Input Stories

Input Stories

China, Russia Completing Construction on a Joint LNG Pipeline

Russia and China are finishing construction of the first pipeline to send gas from Siberia to Shanghai, according to CNBC, completing a project in the works for nearly a decade.  

What’s happening: “‘Power of Siberia’—as the portion located in Russia is called—began delivering natural gas to northern China in December 2019, according to Chinese state media.”  

  • The middle phase of the pipeline began operations in December 2020, and the final section is expected to start gas delivery in 2025. 
  • Russia’s Gazprom and China National Petroleum Corporation began construction of the pipeline in 2014 as part of a decades-long gas deal.

Why it’s important: “China has been looking to diversify its energy sources. Beijing has refused to condemn Moscow for its unprovoked invasion of Ukraine in late February. The scale of the China–Russia gas pipeline indicates it is just one of many energy options for Beijing.”  

  • Russia has already invested $55 billion in the deal.  
  • In the first half of 2022, Gazprom’s gas exports to China through the pipeline increased 63.4%, Russia’s Interfax news agency reported.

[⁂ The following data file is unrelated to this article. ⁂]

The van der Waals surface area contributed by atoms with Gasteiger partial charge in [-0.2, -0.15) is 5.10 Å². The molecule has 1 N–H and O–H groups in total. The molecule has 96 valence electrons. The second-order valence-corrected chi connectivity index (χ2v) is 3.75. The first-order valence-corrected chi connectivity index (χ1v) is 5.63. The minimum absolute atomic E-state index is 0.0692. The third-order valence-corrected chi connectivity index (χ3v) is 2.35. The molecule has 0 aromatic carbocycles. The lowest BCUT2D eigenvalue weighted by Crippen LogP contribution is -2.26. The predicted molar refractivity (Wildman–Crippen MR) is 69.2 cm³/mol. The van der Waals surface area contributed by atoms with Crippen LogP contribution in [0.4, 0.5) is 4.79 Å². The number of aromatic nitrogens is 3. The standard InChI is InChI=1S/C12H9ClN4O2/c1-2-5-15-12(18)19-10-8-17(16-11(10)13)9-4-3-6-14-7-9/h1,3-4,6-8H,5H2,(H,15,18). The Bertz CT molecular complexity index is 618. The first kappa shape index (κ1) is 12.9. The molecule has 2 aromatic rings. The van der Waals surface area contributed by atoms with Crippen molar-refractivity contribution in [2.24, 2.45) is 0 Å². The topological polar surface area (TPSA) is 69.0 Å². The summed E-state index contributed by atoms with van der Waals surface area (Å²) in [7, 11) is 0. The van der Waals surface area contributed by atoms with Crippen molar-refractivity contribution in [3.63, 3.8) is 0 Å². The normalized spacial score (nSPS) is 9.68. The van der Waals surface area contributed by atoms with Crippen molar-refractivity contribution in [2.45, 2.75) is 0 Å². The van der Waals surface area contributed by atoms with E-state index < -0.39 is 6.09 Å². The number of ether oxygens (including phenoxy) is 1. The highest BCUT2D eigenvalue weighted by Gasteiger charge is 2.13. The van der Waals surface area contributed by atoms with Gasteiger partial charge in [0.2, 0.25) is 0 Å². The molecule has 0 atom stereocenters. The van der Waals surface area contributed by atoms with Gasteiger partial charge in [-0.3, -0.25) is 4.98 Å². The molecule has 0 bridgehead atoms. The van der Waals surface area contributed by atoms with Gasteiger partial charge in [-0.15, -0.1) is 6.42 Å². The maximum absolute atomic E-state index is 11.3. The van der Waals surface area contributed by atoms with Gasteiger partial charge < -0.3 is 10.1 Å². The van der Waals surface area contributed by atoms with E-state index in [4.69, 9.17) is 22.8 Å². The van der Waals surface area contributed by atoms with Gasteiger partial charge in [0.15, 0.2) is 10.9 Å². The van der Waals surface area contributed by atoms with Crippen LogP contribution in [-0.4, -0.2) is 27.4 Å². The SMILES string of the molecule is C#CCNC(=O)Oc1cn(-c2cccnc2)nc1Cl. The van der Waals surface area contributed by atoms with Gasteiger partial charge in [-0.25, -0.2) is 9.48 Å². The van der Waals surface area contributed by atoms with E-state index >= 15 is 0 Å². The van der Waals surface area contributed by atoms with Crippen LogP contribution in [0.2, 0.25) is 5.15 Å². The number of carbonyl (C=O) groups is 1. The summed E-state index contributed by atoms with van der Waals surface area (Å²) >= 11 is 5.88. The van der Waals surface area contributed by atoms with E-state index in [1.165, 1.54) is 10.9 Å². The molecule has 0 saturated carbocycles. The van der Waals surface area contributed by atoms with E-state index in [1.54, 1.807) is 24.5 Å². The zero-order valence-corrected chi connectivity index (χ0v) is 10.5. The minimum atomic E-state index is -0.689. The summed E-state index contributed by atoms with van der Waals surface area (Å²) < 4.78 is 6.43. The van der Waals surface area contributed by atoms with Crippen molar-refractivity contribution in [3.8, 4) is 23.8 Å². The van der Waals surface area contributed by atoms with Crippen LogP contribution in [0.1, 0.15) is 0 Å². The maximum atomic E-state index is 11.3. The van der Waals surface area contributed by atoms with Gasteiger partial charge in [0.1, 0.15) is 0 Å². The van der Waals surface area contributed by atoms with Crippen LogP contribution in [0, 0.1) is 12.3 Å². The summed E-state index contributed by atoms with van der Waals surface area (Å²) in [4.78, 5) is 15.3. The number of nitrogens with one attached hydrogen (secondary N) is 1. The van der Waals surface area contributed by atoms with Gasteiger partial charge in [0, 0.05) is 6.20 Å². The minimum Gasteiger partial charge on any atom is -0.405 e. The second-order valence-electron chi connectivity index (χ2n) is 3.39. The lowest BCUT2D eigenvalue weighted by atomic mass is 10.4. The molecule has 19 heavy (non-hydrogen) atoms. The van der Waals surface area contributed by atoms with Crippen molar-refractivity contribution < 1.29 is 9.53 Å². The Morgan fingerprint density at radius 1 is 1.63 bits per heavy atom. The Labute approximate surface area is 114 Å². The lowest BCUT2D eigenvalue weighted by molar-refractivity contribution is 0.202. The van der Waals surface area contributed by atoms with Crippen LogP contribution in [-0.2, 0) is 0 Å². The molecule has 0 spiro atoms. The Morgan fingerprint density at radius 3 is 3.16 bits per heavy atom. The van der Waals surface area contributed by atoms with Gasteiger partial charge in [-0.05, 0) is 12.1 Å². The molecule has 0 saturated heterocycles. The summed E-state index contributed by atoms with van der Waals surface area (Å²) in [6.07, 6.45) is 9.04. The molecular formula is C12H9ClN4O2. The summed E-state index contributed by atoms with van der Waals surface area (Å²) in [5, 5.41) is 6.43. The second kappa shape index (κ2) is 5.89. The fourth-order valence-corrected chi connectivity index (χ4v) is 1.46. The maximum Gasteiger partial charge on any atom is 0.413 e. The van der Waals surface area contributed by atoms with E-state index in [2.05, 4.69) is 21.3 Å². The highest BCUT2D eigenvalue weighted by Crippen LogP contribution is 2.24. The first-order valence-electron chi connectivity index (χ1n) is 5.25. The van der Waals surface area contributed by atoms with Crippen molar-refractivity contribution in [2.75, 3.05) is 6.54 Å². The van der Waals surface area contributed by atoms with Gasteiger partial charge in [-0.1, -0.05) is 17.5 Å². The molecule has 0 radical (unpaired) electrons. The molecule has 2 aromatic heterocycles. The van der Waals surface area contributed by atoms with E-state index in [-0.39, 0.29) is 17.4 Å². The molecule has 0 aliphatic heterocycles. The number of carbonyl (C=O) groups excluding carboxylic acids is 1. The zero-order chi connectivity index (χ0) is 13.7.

Further collaboration: “The two countries have discussed building additional gas pipelines, including one expected to run from Siberia through the country of Mongolia. The Financial Times reported this month that Mongolia expects the new gas pipeline, known as the ‘Power of Siberia 2,’ to begin construction within two years.”  

  • China and Russia are also working together on the development of nuclear power.  
  • “In May 2021, Chinese President Xi Jinping and Russian President Vladimir Putin spoke virtually at a groundbreaking event for joint construction projects at two nuclear power plants in China.” 

The NAM’s take: “Amid today’s news of Russia and China forging new energy ties, manufacturers urge the United States to deepen engagement with global allies to hold Russia accountable, tackle problematic Chinese actions that harm U.S. security and economic competitiveness and boost energy cooperation,” said NAM Vice President of International Economic Affairs Ken Monahan.   

  • “These efforts are crucial as we invest in manufacturing and critical inputs here at home to boost our economic resilience given the myriad challenges that we face.” 
View More